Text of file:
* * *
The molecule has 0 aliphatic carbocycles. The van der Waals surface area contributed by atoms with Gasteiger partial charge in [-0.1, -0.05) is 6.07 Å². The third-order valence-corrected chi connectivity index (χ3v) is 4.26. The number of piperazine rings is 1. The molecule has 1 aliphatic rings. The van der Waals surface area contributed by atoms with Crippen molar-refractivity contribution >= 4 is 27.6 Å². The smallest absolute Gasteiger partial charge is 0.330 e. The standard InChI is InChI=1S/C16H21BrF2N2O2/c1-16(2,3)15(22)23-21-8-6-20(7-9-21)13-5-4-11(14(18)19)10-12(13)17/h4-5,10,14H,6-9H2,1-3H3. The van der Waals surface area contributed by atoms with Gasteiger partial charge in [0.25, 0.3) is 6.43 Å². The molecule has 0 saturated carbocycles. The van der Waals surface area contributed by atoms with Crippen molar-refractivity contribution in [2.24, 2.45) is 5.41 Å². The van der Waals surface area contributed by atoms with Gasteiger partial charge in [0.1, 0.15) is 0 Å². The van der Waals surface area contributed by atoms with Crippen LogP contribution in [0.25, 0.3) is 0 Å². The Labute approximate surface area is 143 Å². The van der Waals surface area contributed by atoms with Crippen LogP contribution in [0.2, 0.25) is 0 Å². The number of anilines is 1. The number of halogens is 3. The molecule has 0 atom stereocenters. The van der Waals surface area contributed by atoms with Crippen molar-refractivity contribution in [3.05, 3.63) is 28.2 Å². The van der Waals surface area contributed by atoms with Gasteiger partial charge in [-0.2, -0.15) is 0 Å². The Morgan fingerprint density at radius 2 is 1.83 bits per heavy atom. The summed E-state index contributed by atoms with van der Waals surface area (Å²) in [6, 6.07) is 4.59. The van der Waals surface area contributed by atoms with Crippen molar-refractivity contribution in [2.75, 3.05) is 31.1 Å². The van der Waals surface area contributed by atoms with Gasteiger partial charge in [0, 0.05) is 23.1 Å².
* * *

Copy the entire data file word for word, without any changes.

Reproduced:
The molecule has 0 aliphatic carbocycles. The van der Waals surface area contributed by atoms with Gasteiger partial charge in [-0.1, -0.05) is 6.07 Å². The third-order valence-corrected chi connectivity index (χ3v) is 4.26. The number of piperazine rings is 1. The molecule has 1 aliphatic rings. The van der Waals surface area contributed by atoms with Crippen molar-refractivity contribution >= 4 is 27.6 Å². The smallest absolute Gasteiger partial charge is 0.330 e. The standard InChI is InChI=1S/C16H21BrF2N2O2/c1-16(2,3)15(22)23-21-8-6-20(7-9-21)13-5-4-11(14(18)19)10-12(13)17/h4-5,10,14H,6-9H2,1-3H3. The van der Waals surface area contributed by atoms with Gasteiger partial charge in [0.25, 0.3) is 6.43 Å². The molecule has 0 saturated carbocycles. The van der Waals surface area contributed by atoms with Crippen molar-refractivity contribution in [2.24, 2.45) is 5.41 Å². The van der Waals surface area contributed by atoms with Gasteiger partial charge in [0.1, 0.15) is 0 Å². The van der Waals surface area contributed by atoms with Crippen LogP contribution in [0.25, 0.3) is 0 Å². The Labute approximate surface area is 143 Å². The van der Waals surface area contributed by atoms with Crippen LogP contribution in [0.2, 0.25) is 0 Å². The number of anilines is 1. The number of halogens is 3. The molecule has 0 atom stereocenters. The van der Waals surface area contributed by atoms with Crippen molar-refractivity contribution in [3.05, 3.63) is 28.2 Å². The van der Waals surface area contributed by atoms with Gasteiger partial charge in [-0.2, -0.15) is 0 Å². The Morgan fingerprint density at radius 2 is 1.83 bits per heavy atom. The summed E-state index contributed by atoms with van der Waals surface area (Å²) in [6, 6.07) is 4.59. The van der Waals surface area contributed by atoms with Crippen molar-refractivity contribution in [2.75, 3.05) is 31.1 Å². The van der Waals surface area contributed by atoms with Gasteiger partial charge in [0, 0.05) is 23.1 Å².